2. Frank D says:

    Even better, make the deal contingent on allowing GLOW to compete also.

  3. xcuri says:

    Anytime you have a chance to stop the US from exporting garbage like the WWE to other countries you should take it. Even if it’s Saudi Arabia.

  4. EarlyBird says:

    Seriously, we’re doing WWE “wresting” in Saudi Arabia? No wonder they hate us.

  5. mrscracker says:

    What happened to the Saudi journalist was horrible but what might you expect from a kingdom still set up in the way European kingdoms were centuries ago?
    Goodness, the British were drawing & quartering folks in the not so distant past. Why do we assume Saudi Arabia will make a 500 year leap overnight?
    I read a number of articles in TAC that suggest we mind our own business & stop meddling overseas. I’m not sure why that should differ when it comes to Saudi Arabia.

  6. Ken T says:

    Well, the snarky retort would be that sending the WWE to Saudi Arabia IS a form of punishment. But whatever.

    Seriously, though, this entire post would appear to be an exercise in missing the point (deliberately?). Yes, it is true that all the listed social, cultural, and sporting connections should help bring countries closer together. And in general, I agree completely. But there is one significant difference that sets the WWE/SA connection apart from everything else mentioned. And it has nothing to do with SA. It is the fact, which you glossed over so quickly at the beginning, that it represents yet one more financial conflict of interest between the Trump administration and a foreign government. Which would not be a problem if Trump and his cronies were adhering to the standards of conduct that have been considered normal for every previous administration in history. Assets that have the potential for creating such conflicts should be, and have been by all previous administrations, either divested or placed into blind trusts. But instead, we are left to wonder exactly what quids and quos are being exchanged along with, and in return for, the money.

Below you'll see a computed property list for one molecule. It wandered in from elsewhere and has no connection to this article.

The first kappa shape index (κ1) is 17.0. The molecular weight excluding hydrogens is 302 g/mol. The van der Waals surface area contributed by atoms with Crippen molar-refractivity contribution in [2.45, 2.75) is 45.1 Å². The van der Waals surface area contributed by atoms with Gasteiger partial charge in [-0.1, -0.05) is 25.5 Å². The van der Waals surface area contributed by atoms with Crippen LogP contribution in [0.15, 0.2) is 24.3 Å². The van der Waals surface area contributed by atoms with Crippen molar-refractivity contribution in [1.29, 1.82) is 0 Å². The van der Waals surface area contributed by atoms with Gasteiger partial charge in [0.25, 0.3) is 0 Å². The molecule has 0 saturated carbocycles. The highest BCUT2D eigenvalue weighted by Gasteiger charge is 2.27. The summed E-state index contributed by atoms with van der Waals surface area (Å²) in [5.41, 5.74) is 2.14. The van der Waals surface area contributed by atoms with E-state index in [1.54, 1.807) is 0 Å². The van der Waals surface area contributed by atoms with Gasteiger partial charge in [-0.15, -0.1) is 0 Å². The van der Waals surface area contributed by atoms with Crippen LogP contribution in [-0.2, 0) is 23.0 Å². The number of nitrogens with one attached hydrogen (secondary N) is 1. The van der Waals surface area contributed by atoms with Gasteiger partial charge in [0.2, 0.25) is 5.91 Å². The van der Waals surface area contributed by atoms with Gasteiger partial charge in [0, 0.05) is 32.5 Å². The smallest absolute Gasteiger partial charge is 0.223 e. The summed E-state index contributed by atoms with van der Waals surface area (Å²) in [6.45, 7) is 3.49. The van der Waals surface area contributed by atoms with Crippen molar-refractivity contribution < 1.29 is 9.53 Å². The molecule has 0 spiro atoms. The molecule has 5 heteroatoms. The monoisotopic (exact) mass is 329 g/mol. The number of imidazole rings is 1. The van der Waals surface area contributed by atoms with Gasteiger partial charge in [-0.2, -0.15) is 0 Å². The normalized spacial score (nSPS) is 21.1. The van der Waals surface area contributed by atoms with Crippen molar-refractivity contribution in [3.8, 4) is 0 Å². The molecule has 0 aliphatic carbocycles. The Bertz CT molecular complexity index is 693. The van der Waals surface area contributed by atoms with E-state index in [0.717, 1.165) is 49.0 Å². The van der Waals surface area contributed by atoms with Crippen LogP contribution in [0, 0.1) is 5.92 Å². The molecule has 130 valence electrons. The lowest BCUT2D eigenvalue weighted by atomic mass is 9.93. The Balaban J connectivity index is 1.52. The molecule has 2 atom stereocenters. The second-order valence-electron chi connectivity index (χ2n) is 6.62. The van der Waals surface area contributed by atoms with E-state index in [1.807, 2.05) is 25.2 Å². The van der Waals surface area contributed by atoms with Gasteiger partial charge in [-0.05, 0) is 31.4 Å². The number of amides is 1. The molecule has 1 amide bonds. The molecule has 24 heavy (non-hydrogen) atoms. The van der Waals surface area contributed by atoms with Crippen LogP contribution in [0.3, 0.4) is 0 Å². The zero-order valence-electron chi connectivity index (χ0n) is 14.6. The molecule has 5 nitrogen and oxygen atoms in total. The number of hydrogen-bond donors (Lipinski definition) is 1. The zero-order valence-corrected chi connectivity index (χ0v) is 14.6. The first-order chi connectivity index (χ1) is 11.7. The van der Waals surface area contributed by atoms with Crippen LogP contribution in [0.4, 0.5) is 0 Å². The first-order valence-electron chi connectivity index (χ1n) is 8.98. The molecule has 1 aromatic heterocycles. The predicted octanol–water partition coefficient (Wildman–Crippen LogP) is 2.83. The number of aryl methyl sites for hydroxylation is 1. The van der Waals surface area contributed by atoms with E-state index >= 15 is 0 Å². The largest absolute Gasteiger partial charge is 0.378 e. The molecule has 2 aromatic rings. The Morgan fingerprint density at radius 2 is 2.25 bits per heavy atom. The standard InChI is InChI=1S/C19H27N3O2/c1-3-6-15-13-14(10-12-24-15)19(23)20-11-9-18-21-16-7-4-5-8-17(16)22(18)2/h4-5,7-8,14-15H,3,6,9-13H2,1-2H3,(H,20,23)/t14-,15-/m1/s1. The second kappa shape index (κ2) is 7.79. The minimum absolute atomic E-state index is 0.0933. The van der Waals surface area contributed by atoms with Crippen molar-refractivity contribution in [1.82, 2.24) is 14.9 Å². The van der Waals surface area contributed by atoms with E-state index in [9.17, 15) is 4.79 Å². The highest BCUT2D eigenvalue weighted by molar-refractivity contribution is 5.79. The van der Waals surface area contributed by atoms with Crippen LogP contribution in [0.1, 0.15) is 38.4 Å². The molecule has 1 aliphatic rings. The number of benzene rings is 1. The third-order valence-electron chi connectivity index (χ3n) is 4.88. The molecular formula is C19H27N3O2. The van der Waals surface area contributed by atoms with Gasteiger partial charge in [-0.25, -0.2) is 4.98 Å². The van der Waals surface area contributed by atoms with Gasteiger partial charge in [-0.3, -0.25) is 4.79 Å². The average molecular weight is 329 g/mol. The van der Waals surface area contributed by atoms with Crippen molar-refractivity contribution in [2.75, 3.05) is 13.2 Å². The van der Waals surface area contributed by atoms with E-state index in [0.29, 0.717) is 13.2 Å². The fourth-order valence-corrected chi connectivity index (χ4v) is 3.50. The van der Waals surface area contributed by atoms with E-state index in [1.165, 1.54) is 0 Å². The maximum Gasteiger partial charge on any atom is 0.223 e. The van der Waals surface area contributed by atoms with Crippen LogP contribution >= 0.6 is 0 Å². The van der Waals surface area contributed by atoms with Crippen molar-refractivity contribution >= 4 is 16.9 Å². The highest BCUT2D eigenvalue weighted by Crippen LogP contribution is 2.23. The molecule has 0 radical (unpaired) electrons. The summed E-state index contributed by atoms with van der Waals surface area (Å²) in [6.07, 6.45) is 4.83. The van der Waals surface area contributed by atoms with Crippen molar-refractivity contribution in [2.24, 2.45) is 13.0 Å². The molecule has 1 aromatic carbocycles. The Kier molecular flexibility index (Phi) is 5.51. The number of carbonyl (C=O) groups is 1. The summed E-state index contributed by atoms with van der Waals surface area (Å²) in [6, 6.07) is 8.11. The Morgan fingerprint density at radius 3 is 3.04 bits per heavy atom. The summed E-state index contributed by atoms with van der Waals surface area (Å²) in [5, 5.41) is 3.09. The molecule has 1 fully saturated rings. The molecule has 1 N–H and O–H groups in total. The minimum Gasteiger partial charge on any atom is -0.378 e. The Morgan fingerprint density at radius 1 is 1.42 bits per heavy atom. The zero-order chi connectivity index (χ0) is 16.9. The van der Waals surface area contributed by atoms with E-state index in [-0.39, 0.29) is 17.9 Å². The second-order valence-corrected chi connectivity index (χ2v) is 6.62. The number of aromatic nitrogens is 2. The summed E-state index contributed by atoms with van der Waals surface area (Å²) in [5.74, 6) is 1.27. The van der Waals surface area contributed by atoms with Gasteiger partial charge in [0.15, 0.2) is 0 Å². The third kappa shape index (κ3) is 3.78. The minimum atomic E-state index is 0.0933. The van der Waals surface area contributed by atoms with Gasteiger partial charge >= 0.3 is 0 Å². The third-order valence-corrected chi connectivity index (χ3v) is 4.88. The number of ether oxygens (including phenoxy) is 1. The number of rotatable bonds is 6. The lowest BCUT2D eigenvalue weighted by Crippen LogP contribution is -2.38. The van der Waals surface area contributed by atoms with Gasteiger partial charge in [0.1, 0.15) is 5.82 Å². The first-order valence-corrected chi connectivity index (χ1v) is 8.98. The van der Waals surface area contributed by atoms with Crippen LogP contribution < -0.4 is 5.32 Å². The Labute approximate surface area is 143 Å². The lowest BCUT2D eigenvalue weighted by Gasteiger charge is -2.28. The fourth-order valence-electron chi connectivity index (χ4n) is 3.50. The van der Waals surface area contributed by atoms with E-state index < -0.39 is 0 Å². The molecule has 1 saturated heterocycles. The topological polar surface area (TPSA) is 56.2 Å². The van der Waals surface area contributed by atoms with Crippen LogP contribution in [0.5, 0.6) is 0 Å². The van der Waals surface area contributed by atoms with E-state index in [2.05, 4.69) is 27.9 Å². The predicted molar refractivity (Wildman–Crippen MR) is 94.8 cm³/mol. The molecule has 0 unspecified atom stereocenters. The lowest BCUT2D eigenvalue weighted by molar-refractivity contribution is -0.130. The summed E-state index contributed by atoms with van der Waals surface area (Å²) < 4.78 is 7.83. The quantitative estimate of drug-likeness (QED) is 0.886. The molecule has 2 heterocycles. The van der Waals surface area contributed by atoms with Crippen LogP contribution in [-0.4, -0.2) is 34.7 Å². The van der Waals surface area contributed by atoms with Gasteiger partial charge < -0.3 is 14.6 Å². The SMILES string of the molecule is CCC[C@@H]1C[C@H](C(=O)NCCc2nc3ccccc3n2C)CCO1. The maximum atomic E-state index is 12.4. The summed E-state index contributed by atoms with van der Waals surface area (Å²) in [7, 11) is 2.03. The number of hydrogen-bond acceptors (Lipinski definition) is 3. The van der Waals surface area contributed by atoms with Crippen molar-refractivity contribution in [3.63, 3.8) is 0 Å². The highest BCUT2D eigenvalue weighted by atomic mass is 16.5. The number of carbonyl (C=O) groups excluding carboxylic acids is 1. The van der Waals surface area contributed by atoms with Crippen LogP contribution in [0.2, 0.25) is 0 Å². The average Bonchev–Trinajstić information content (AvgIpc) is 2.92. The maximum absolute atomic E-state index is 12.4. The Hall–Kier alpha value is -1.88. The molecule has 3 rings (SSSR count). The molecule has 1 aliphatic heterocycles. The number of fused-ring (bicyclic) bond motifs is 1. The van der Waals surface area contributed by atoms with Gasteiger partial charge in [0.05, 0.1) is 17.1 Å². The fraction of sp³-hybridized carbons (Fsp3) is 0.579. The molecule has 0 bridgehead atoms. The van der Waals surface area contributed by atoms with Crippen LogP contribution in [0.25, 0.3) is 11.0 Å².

7. Patrick D says:

    While I agree with the general premise of the article, it should be pointed out that an oppressive political system (like the USSR) and an oppressive culture (like Wahhabism) are not the same things.

  8. Egypt Steve says:

    No one should go to KSA. One person gets the wrong idea about you, and the next thing, you’re on your knees in a soccer stadium. No thanks.

  9. EliteCommInc. says:

    “Some say holding a WWE event in Riyadh in November is an affront to human rights.”

    Laugh . . .

    As opposed to what –spending money to watch two human beings beat the tar out of each other for entertainment and bowls full of cash.
    —-

    It would be nice to avoid our knee-jerkism for an actual policy. The Saudis prefer a differen t government in Yemen. Their party lost in a civil conflict. Various sources have provided the Houthis weapons. And if it had not been the Houthis it would have been some other faction, Al Qaeda in Yemen or some other group. It is inaccurate given the history to claim that there are only two sides. There have been several factions vying for power. The one thing they all agreed upon was that the established government had to go and they forged common ground to that cause.

    Now according to one article the UAE has made the only real solution if one is going to fight it out and that is boots on the ground. What any of this has to do with the US is bit tenuous, but Saudia Arabia has supported us repeatedly against their own interests, so maybe its our turn on that spin of quid pro quo. look the history of the entire ME reflects that it governance has been at the hands of very tough authoritarians. And the style of authority by our standards is always going to be viewed as barbaric — hence the constant shrill of ME barbarism everywhere against any government in place. It’s like listening to colonialists of old justifying their own behavior – because of barbarism is bad we must go fix it. It was once the christian thing to do — but as liberals have shunned anything that might hold them account to individual morality, it’s now democracy. It’s always nice to add on the rescue of women and children.

    Unfortunately, what the article has correct is the power of economic benefit. Central planning that stifled the Soviet economic industriousness did them in. Because enough Russian spies and tourists really appreciated the freedom of having a coke when they liked, how they liked with whomever they liked — and families on the east got tired of asking permission to travel west to have a coke with their brothers — the walls came down. The diffusion of economic prosperity is really a bummer for autocracies, because they are challenged more and more with people with a stake in the game.